Austin Gilley, former deputy director of the Oklahoma Merit Protection Commission, said Tuesday that he has been fired.

Susan Bussey, the agency's executive director, cited several reasons for Gilley's firing in her three-page dismissal letter.

Among other things, the letter alleges that Gilley responded to an e-mail question from a Grand River Dam Authority employee by sending an inappropriate e-mail response.

Bussey described the response as “a lengthy diatribe filled with rude, unprofessional and insulting remarks about the person asking the question and other employees of the GRDA.”

Gilley said he plans to appeal his dismissal.

In an interview with the News-Record last month, Gilley said he can understand being disciplined for an inappropriate e-mail, but he questions why suddenly he is being forced out of the system.

On June 20, Gilley received a notice of proposed discharge from Bussey in which she stated “This is to inform you of my intention to discharge you from your position as a classified/permanent, Human Resources Manager II. While you are detailed to the deputy director position, you retain your status as a classified employee. Therefore, you are entitled to a pretermination hearing.”

Bussey's notice indicated that the proposed action against Gilley is a direct result of the June 4 e-mail, changing passwords in the commission network and for contacting registrants in an online orientation class that he would not be teaching the orientation due to his suspension. Gilley had been instructed not to contact the registrants, therefore, his actions prompted Bussey to cite insubordination as a basis for discharge.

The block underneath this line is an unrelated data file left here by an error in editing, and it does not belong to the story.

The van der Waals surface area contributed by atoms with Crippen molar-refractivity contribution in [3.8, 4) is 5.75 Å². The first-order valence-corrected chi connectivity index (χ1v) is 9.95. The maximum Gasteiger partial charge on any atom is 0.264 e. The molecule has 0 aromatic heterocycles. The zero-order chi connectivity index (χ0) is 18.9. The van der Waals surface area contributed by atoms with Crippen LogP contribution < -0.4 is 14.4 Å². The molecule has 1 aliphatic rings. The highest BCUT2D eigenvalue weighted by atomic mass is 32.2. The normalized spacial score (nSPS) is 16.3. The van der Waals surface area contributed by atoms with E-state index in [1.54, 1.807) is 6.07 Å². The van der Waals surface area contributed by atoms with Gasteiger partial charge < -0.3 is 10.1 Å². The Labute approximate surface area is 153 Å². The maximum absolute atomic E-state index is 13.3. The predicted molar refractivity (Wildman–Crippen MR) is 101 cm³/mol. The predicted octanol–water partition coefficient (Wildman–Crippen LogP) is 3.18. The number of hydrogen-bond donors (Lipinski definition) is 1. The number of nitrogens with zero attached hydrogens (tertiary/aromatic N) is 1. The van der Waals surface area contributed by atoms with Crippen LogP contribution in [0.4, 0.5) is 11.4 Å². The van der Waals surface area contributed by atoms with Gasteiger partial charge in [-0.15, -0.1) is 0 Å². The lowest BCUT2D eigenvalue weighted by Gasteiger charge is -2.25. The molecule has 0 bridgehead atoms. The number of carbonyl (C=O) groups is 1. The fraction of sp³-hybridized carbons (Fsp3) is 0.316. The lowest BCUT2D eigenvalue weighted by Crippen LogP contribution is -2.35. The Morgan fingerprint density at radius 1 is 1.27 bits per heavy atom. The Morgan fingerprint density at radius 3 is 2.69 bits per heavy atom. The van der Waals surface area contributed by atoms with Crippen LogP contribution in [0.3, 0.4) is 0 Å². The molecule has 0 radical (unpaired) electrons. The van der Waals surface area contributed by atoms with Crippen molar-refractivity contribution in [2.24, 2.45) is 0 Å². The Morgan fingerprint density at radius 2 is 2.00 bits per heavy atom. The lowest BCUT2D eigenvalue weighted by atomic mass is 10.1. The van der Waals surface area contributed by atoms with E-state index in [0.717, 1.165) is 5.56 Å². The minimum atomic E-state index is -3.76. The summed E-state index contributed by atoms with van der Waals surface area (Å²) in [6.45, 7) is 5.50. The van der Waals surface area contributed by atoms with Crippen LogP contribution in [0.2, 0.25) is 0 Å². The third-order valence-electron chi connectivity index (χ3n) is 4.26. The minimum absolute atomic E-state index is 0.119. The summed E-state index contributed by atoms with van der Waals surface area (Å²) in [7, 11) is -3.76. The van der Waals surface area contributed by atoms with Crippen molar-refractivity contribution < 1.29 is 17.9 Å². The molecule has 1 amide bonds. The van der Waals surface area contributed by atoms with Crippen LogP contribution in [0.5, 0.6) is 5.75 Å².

Gilley said the series of events that led to his release from his state employment began to unfold after he shared a journal of his week-long employment with the Grand River Dam Authority with the director of the merit commission.

“One year ago, I became the Human Resources Director at the Grand River Dam Authority, a state agency - I thought at the time it was the best decision for my family. In one week, I realized it was a corrupt organization, and I returned to my previous workplace,” Gilley wrote on a Web site he launched to chronicle his experience. “I now suddenly find myself ensnared in a mess. Some politically powerful officials are trying to protect themselves at my expense. My story is complicated and this Web site is intended to help others understand it.”

Gilley has posted the timeline of events on www.austingilley.com. The site also includes previews of relative documents, commission rules and information supporting his theories of multi-agency corruption.

“I would like to get my credibility back and see this corruption properly addressed,” Gilley said. “It might cost me in the short term, but in the long run, I believe our system is just. Ultimately, I have nothing to hide.”